The Hard Choices

My good friend Amy is getting married today.  She is having her fairytale wedding in Ashland, Oregon, marrying the man of her dreams after 10 years of history and courtship.  I have been looking forward to attending the wedding ever since she announced the engagement last year, excited at the prospect of seeing her nymphlike form dolled up in her wedding gown and returning to a magical place that we had visited together in high school during the Shakespearian Festival.

As Friday drew ever closer and Jack’s illness stayed with him, I started to consider the possibility that we would not be able to attend the wedding.  I hoped he would start to turn around on Wednesday, and then maybe he’d be ready to start traveling Thursday night.  When Wednesday arrived and he was still sluggish and feverish, my spirits sank.  I canceled our hotel reservation for Thursday night but kept the Friday night reservation just in case.  But then Thursday came and he woke up screaming and still hot and I threw in the towel.  We would definitely not make the wedding – traveling 8 hours or so with a sick baby was out of the question.

I had a dream about breaking the news to Amy, and in the dream I cried when I told her that I would not be there to witness her dream coming true.  I am thankful for this dream because it allowed me to hold it together when I called her.  She took the news in stride, but here I sit with tears in my eyes.

I feel like I’m a failure as a friend, even though I know better than that.  Without a doubt, she’ll have a wonderful wedding and I would have been just a bit part in the memory of the day.  But still it is difficult for me because not only am I missing my friend’s wedding, a major landmark in her life, but I am also realizing that no matter how I’d like it to be otherwise, parenthood has changed me.  It has changed the things I’m able to do and the promises I’m able to keep.

I know I made the right decision for my family; I have no doubt about that.  That still doesn’t mean it was easy.

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Comments

  1. I just want to tell you that I know.

  2. I just want to tell you that I know.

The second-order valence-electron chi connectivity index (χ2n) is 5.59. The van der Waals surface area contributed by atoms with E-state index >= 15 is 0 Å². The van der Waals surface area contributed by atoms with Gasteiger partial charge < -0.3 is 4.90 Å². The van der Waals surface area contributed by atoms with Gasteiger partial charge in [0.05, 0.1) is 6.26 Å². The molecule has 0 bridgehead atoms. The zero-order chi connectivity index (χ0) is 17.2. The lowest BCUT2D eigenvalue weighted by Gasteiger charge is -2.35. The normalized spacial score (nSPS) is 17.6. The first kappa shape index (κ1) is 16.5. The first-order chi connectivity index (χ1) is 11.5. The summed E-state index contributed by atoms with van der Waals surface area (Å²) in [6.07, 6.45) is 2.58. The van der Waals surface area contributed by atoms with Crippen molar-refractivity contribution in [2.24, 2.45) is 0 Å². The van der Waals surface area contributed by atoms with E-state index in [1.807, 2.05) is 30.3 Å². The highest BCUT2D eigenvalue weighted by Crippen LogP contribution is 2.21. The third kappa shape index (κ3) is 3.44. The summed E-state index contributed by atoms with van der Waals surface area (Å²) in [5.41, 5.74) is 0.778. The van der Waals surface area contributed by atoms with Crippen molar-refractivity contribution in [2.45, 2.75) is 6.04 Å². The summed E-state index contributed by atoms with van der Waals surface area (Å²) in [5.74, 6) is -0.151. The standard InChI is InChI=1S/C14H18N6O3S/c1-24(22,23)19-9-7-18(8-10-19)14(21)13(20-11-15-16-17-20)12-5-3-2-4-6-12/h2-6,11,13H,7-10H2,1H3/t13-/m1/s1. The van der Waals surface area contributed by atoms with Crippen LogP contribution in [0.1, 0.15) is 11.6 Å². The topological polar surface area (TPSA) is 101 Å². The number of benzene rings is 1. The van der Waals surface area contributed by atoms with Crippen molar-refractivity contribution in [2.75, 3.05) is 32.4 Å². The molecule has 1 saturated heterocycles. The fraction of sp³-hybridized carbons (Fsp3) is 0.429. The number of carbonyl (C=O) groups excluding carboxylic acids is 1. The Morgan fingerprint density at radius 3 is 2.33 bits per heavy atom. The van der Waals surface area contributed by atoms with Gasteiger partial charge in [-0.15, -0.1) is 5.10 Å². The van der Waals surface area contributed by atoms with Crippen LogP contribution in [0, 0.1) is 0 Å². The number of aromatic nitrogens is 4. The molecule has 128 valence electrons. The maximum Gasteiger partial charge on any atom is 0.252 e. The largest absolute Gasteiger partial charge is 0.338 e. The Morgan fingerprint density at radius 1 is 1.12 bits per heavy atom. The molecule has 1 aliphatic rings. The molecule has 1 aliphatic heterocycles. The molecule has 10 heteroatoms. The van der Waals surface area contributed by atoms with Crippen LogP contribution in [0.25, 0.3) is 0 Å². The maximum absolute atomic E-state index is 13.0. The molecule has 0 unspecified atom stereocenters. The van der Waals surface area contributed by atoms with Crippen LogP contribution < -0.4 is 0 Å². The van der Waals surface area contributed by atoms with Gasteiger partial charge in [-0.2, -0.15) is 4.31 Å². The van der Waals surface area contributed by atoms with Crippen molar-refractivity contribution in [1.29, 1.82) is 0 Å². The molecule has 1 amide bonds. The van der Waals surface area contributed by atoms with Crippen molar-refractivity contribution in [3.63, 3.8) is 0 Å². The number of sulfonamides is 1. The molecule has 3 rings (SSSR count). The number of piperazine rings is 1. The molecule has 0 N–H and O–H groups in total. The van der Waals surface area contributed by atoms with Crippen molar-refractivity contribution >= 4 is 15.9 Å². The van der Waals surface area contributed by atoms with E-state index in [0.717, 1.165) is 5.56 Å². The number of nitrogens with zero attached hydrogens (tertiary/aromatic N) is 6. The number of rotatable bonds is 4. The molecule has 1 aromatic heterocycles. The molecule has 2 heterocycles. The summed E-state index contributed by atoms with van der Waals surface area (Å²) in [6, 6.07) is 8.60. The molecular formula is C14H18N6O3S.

3. Yes.

    Those 8 hours…. ick. You made the right choice. Which you know. But sometimes it’s nice to hear it.

  4. Yes.

    Those 8 hours…. ick. You made the right choice. Which you know. But sometimes it’s nice to hear it.

  5. indeed, isn’t that the way it is all through adulthood? when we get married, commit to a job, and especially have children, we make a decision (implicit or explicit) to prioritize those things over others. sadly that often means chosing the boring, hard, or responsible thing over the fun, exciting, easy thing.

    i know it must be hard for you to be home today when your friend is getting married. but, as someone who was in your friend’s position when i got married (2 of my best friends couldn’t make it), let me reassure you that she gets it. she’s about to make the same commitment to her fiance that you made to your husband. and she won’t hold it against you.

    there is a certain sadness that comes with the acute realization that our lives are not wholly our own anymore…that other people have a claim to what we do and when, where, and how we do them. it’s hard to accept then that “who” is a screaming, sick, cranky one-year old, but you and i both know that in your heart of hearts, you wouldn’t chose to be anywhere else– even if you could.

  6. indeed, isn’t that the way it is all through adulthood? when we get married, commit to a job, and especially have children, we make a decision (implicit or explicit) to prioritize those things over others. sadly that often means chosing the boring, hard, or responsible thing over the fun, exciting, easy thing.

    i know it must be hard for you to be home today when your friend is getting married. but, as someone who was in your friend’s position when i got married (2 of my best friends couldn’t make it), let me reassure you that she gets it. she’s about to make the same commitment to her fiance that you made to your husband. and she won’t hold it against you.

    there is a certain sadness that comes with the acute realization that our lives are not wholly our own anymore…that other people have a claim to what we do and when, where, and how we do them. it’s hard to accept then that “who” is a screaming, sick, cranky one-year old, but you and i both know that in your heart of hearts, you wouldn’t chose to be anywhere else– even if you could.

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